The duo Assad pairs music from its native Brazil with works of Argentinian tango master Astor Piazzolla and Alberto Ginastera’s Piano Sonata No. 1 on their fourth Nonesuch release. Showcasing the visceral energy, style, and sophistication of this music, Saga dos migrantes likewise holds up a mirror to the duo’s remarkable brand of virtuosity, termed “irresistible”, “profoundly musical” and “simply staggering”.
As a cultural ambassador to the world, Yo-Yo Ma has immersed himself in the native music of many countries and taken away charming souvenirs of his musical explorations that he shares openly and without affectation. The chief characteristic of Ma's approach is his showcasing of other talents, with a modesty and generosity on his part that makes these performances all the more appealing.
A point of view indeed. One musician’s of course, but that of an individual who’s proved - over many a year - to be as scene-enduring as he’s been artistically inspirational. Whilst Zoo Brazil may not make longplayers all that often, when he delivers, they typically become classics in their own right or simply works of electronic art.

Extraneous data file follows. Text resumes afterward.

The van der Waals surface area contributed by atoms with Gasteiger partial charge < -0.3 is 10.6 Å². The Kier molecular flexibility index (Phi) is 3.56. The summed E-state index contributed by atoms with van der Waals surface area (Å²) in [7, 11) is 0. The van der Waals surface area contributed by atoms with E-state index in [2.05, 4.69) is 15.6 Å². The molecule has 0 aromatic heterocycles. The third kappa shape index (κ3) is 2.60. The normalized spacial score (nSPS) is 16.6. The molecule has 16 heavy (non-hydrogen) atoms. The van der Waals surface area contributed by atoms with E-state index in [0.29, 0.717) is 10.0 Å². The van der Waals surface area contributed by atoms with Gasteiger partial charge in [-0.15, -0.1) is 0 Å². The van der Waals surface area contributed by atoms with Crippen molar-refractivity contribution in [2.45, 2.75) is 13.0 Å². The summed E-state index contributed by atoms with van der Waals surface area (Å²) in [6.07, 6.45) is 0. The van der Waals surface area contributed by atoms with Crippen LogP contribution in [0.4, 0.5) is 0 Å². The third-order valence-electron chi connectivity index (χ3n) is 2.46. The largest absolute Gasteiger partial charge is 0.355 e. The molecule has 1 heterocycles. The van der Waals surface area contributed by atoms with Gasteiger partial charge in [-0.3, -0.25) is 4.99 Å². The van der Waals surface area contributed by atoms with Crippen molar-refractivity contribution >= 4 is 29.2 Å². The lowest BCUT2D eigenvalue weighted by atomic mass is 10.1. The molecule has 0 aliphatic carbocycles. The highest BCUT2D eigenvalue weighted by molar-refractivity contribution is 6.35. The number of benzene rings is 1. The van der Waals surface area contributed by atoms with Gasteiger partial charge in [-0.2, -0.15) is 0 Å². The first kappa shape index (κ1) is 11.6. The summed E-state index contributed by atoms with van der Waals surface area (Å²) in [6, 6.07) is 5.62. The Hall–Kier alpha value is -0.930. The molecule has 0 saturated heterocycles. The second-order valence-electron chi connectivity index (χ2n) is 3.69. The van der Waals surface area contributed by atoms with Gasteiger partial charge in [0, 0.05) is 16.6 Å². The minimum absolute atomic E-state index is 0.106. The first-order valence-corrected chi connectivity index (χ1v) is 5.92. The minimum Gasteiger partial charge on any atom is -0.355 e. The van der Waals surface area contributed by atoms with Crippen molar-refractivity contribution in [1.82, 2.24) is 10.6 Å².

The auteurish nature of John Andersson has given those releases the cachet, not simply of influence and cool, but evermore of rarity. Its title a casual allusion to John’s sonic bearing, ‘Point Of View’ is his first album statement since 2012’s ‘Any Moment Now’. Specifically that bearing encompasses the strata of classic, deep and tech house, with its tracks existing without exception in the hinterlands between…